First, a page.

Cadan clamped down on Turstin’s hand without mercy. A bone cracked audibly. Turstin gasped and bit down on a cry of agony. Cadan released him. “You’re my assistant,” he said. “I don’t like you, but I’m stuck with you, so understand this: I am more than willing to break a bone for every act of bad manners you commit, until you either learn to be a proper man or you wind up in full-body traction. It’s your choice which way you go.”
Turstin had no answer to make to this. He was too occupied with the pain in his hand and his intention not to show how much it hurt.
“If you’re done, Cadan, take him to the infirmary to get that set,” Lyra said.
Cadan met her gaze and relaxed. He hauled Turstin around by the back of the collar and steered him out of the office.
Everard said, “I’ll go with them. Rusza?” As they followed a side corridor that led to one of the raised walkways visible from the front, Everard glimpsed Shy, sitting in the driver’s seat of the personnel carrier and reading a newspaper. Then they entered the dimness of the old stone gymnasium, where a class was currently in session. The sight of four men walking along the far end of the gym brought the class to a pause. The ten girls stood to attention and chorused, “Good afternoon, Instructor Cadan.”
He acknowledged the greeting with a nod to the other instructor.
When they were beyond earshot, Everard asked, “New instructor?”
“No, sir, not an instructor yet,” Cadan replied promptly. “Anja Ling, one of Lyra’s top students. Has an instinctive sense of principle and practice, so Lyra wants her to try teaching some of the remedial students, just to see if she’ll make an instructor after more experience.”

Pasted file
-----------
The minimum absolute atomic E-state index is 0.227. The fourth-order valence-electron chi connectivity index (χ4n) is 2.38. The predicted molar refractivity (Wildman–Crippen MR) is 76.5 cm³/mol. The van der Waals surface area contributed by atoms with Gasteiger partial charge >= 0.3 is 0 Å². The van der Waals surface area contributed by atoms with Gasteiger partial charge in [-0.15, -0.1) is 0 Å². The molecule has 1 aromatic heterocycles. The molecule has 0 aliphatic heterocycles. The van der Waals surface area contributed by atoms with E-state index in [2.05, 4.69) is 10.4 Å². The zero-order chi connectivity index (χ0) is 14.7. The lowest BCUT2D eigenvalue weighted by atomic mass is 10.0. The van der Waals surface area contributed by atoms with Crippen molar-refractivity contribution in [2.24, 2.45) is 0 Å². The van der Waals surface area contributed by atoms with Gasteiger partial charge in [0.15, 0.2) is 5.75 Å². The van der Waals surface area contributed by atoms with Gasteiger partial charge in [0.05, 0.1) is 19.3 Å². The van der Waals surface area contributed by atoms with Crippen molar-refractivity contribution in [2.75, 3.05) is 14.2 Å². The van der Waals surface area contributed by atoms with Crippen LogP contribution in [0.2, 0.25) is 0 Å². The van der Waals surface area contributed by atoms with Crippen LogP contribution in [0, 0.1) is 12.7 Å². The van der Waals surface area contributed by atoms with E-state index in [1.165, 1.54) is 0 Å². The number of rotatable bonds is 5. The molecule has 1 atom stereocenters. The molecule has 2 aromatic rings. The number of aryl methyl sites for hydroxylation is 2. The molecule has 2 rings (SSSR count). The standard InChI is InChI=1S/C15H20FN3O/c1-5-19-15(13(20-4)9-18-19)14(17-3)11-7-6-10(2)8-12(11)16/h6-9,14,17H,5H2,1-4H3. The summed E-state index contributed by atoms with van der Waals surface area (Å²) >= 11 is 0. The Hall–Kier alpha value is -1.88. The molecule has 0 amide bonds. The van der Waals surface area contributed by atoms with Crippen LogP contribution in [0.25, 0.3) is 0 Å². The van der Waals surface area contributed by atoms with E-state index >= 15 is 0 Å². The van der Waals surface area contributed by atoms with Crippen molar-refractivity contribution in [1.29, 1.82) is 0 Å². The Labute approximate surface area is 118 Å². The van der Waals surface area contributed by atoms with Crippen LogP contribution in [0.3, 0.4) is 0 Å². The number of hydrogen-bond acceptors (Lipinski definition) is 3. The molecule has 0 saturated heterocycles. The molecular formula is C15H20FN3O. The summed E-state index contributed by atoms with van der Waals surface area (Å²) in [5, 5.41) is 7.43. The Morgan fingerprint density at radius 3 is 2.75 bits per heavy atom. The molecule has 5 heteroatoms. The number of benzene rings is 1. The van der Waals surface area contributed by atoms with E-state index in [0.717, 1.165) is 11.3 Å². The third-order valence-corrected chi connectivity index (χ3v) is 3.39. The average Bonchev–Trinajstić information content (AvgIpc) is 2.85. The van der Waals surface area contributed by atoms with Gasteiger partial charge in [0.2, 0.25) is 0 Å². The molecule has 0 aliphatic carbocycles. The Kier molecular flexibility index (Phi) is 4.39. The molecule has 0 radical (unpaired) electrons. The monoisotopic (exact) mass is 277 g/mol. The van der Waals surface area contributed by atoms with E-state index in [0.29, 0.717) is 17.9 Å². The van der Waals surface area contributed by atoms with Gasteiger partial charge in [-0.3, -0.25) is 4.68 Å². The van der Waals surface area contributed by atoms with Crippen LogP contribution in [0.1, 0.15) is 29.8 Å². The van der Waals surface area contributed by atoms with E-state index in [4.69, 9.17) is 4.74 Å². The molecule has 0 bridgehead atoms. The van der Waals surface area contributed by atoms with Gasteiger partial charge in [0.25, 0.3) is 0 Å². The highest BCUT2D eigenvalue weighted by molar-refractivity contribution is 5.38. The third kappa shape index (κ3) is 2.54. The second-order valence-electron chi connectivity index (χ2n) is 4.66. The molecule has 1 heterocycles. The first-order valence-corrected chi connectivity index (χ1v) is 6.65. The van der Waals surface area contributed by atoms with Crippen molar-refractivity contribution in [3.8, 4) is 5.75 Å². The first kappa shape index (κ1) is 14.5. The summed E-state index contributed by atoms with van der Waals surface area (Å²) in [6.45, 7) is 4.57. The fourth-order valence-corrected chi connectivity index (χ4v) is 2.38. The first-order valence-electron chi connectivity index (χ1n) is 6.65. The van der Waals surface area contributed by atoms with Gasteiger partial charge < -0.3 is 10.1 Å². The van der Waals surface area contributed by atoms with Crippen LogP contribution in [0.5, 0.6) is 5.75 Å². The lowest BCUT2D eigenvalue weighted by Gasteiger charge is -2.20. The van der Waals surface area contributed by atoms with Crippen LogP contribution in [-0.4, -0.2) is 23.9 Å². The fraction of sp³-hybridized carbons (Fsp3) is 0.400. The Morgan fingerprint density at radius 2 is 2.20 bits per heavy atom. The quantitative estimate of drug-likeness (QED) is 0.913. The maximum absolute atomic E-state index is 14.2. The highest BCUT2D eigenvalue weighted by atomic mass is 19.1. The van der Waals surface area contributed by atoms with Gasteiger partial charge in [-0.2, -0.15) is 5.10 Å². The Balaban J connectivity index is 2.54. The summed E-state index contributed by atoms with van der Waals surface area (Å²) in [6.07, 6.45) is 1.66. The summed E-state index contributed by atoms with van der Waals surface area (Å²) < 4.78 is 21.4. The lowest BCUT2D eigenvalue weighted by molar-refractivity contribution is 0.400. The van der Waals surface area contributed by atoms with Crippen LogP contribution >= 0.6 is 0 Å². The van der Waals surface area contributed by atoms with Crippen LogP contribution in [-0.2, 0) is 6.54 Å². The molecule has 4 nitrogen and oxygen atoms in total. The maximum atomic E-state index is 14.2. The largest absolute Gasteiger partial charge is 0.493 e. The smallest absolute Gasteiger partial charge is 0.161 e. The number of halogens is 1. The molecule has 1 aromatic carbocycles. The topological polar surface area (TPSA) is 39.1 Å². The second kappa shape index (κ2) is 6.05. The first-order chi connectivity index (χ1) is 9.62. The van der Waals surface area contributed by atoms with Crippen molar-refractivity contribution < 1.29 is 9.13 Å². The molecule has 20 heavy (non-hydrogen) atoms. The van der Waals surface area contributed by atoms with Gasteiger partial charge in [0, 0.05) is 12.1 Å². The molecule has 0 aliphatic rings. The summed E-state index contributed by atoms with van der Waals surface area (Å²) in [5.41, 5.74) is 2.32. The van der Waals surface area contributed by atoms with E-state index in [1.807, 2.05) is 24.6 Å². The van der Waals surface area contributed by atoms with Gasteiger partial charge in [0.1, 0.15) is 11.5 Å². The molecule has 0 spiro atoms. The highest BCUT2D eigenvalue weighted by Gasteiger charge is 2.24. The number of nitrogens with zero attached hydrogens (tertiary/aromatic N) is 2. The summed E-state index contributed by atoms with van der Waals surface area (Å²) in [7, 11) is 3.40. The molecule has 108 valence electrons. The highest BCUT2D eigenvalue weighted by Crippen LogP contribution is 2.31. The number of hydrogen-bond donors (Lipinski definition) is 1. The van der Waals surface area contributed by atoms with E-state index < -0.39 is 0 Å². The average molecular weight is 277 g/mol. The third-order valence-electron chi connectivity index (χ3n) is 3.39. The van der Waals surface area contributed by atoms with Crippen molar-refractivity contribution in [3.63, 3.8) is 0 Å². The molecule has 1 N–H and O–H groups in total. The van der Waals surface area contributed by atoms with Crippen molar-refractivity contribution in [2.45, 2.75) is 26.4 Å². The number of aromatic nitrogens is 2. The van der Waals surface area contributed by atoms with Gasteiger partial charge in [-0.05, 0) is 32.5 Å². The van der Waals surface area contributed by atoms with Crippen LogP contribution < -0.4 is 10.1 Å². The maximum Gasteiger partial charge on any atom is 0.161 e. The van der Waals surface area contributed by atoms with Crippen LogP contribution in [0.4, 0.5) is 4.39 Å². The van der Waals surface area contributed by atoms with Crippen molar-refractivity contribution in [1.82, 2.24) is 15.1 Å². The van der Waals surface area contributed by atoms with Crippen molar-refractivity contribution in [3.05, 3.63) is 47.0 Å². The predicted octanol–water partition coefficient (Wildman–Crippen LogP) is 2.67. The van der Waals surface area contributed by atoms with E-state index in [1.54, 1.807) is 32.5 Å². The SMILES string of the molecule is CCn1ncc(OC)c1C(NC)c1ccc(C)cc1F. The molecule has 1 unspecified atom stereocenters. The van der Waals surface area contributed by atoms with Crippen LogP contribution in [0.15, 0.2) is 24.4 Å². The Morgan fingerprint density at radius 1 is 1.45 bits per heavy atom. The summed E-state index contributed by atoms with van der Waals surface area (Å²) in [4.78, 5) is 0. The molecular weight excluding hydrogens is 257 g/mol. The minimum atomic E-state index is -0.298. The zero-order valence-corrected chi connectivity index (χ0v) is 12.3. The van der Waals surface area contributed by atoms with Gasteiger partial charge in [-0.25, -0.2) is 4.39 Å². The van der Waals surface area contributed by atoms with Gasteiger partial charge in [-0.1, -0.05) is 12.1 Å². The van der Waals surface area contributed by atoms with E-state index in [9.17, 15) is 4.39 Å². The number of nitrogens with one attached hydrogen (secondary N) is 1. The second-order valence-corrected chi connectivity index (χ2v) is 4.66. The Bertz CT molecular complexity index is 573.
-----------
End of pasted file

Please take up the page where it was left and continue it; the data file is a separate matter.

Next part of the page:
“She sounds promising.”
“Yes, sir. That’s what Lyra thought.”
They arrived in a series of rooms at the back of the gymnasium. All the curtains were drawn back to let in the weak sunlight. An elderly woman stood at their entrance, not as a formality but in preparation for action. “Dr. Haldis,” Cadan said, “broken hand.”
“Is this the one?” The elderly woman studied Turstin closely. “Come, boy, let me look at it.”
Turstin was in too much pain to give the doctor any trouble. He simply held out his injured hand.
Dr. Haldis Puoltamo, Lyra’s great-aunt, had served as the school’s doctor for at least forty years, to Everard’s knowledge. There were few injuries she hadn’t seen before. She began taping Turstin’s fourth and fifth fingers together with the dexterity of long experience. “Valda,” she said, “would you fetch an ice pack for this boy?”
A child sprang out from one of the alcoves. “Yes, Aunt.” She ran to a freezer in the far corner and returned with the required ice pack.
Everard asked, “Is this your daughter, Cadan?”
“Yes, sir. Valda you’ve seen before. I don’t think you’ve met Noora. Noora, come!”
From the same alcove, a much smaller girl peeked out at the strangers. Seeing her father, however, she toddled toward him with her arms upraised.
Cadan scooped up his younger daughter and presented her with pride. “Lyra’s second daughter, Noora. Noora, this is Father Locke. Say hello.”
The girl gazed bashfully into Everard’s eyes for an instant before burying her face against her father’s chest.
“You and Lyra must be very proud,” Everard said. “Two fine daughters already.”
For the first time that day, Cadan smiled. He looked much younger. “Yes, sir. They’re my treasures.”
“I know just what you mean,” Everard replied.
Voices rang out from the corridor: a young, pained voice and a brisk, commanding one. The younger voice said, “I’m sorry, Instructor Astred, I just couldn’t…”
The brisk voice, belonging to Lyra’s sister Astred, replied, “Was that your best effort? Then you did exactly as I asked. A loss just means we still have work to do.” The pair came into view just as Astred finished speaking. The younger voice turned out to belong to a student, a girl in her early teens, who was supporting her weight on one foot and Astred’s shoulder.
Dr. Haldis was on her feet again. “What happened?”
“She took a training rod to the shin,” Astred said. “I don’t think it’s broken.”
“That’s for me to decide, girl,” retorted the doctor.
“Yes, Aunt,” Astred said with a grin. She maneuvered her student to a cot in the nearest alcove and then surrendered the girl to Dr. Haldis. “Father Locke, it has been a long time,” Astred said. She jerked her chin toward Turstin. “Is that the one?”